Imagine if you designed your games to be interesting, rather than fun. That might sound a little counter-intuitive; you might say, “if a game is fun, wouldn’t that already make it interesting, in some respect”? That’s true, but I’m talking about giving the player a drive to play the game outside of simply completing the goals you have set. The player also plays to experience and explore the game itself, to see what the world you have created has to offer.
This has far more retaining power than straight up fun, and is amazing (thanks to the huge synergy bonus) when combined with fun.
It’s hard to get a grasp on the fuzzy concept of “interesting”, so rather than try to define it, let’s look at six great examples of games that are “interesting”, and at how they used “interest” to drive and support the game.
Note: This article contains spoilers for the following games:
The Stanley Parable (not free, but has a free demo; available on Windows and Mac)
Frog Fractions (free online)
Shadow of the Colossus (not free; available on PlayStation only)
Corrypt (free; available on iOS, Windows, and Mac)
Papers Please (not free; available on Windows, Mac, and Linux)
Calm Time (free; available on Windows only)
If you haven’t played them yet, I recommend you do so before reading on; they’re all excellent experiences that deserve to be played through with fresh eyes—and they have plenty of lessons to teach any game designer.
The Stanley Parable
The Stanely Parable, on paper, is not a “fun” game. You walk through hallways, you get talked at the whole time, and you get different endings based on whether you walk down one hallway or another. Then you play again and walk down the hallway you didn’t walk down before. Sounds boring.
However, the designers used a powerful tool to keep the player interested in the game: player agency curiosity. It makes all the difference.
Player Agency Curiosity
This refers to the state where the player is engaged with the game by poking and prodding it—sometimes in hope of breaking the game, sometimes to see how it reacts, sometimes to find the limits or seams of the system, and so on.
When trying to harness this style of engagement, you must be able to predict what the player will try to do and what they are thinking. When they try to do something, your game must react to it, and these reactions must also provoke some sort of reaction from the player: fear, laughter, mystery, a clue, or even just a little Easter egg.
The Stanley Parable makes amazing use of this. The design tightly restricts the possible interactions for the player, and so the designers are able to predict what the player will do at any point. Because of this, they are able to be proactive in their reactions to player choices.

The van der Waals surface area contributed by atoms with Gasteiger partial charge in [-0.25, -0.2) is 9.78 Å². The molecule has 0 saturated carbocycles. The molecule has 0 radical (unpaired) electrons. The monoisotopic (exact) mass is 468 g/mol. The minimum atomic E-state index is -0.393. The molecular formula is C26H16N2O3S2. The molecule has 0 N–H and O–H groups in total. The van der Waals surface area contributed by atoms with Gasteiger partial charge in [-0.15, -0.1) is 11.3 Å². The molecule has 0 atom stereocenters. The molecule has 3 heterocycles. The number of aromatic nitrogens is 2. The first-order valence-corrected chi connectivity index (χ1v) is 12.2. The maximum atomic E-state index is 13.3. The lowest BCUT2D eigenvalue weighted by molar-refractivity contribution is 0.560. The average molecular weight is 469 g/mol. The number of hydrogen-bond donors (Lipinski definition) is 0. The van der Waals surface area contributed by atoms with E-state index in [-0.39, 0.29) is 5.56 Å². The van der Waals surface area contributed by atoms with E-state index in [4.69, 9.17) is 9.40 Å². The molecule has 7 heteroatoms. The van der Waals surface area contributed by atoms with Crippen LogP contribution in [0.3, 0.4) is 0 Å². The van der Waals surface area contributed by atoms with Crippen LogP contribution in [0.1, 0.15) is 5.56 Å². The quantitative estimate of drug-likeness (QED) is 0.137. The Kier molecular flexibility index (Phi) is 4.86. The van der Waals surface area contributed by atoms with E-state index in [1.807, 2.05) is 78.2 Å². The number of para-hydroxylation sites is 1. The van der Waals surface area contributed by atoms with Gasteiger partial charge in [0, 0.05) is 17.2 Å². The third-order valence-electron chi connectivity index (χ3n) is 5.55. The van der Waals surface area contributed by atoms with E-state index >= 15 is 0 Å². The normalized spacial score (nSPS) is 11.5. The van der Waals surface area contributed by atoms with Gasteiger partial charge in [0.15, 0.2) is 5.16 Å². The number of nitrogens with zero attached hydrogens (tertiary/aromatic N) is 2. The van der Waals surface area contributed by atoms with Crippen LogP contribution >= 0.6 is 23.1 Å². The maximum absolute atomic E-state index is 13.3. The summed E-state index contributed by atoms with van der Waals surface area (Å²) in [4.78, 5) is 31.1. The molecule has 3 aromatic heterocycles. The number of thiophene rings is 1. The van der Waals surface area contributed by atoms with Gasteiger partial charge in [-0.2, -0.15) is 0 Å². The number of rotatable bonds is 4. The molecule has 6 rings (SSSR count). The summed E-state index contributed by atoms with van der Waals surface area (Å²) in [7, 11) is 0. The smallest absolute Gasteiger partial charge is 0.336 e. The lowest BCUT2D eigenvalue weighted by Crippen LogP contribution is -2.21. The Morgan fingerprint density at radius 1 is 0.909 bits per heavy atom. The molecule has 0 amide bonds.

The best example of this is in the iconic two door room the player is presented with at the start of the game. The game tries to tell you the “story” of the game by saying “Stanley, when presented with two doors, walked through the left door.” A player might say “Aha—nice try, game, but I won’t let you control me!” and walk through the right door. However, the game recognizes this mindset and both acknowledges and responds to this by telling the player that they aren’t following the proper story.
It’s a small thing, but it makes the player want to see how far they can go: if I do this, what will happen? If I do that, is anything going to happen?
Frog Fractions is an educational game about fractions… sort of. It doesn’t look like anything you haven’t seen before. The gameplay is predictable; you know what you’re getting as soon as you start playing it. You’re a frog that needs to eat some bugs. Simple. But the game knows this, and it uses whatever assumptions you may have made about its gameplay against you in a brilliant way, through its unfolding gameplay.
This is the act of constantly introducing new concepts and mechanics into your game the farther into your game the player gets. Games that use this device generally start out boring or mundane or predictable, but they need to. This is because when the player is in that state of boredom, they will perk up to anything new, and anything unusual.
Once the player starts to see the game expanding, they begin to wonder what else it has to show them. They want to know where this rabbit hole of a game leads. And since the game starts out as mundane, stale, and boring, when more of the game is revealed it’s a big juxtaposition against what they were playing previously. This allows mediocre gameplay to become so much more, because each new gameplay element is new, shiny, and interesting.
I really hope you played the game before you read to this point. This is a one-time surprise.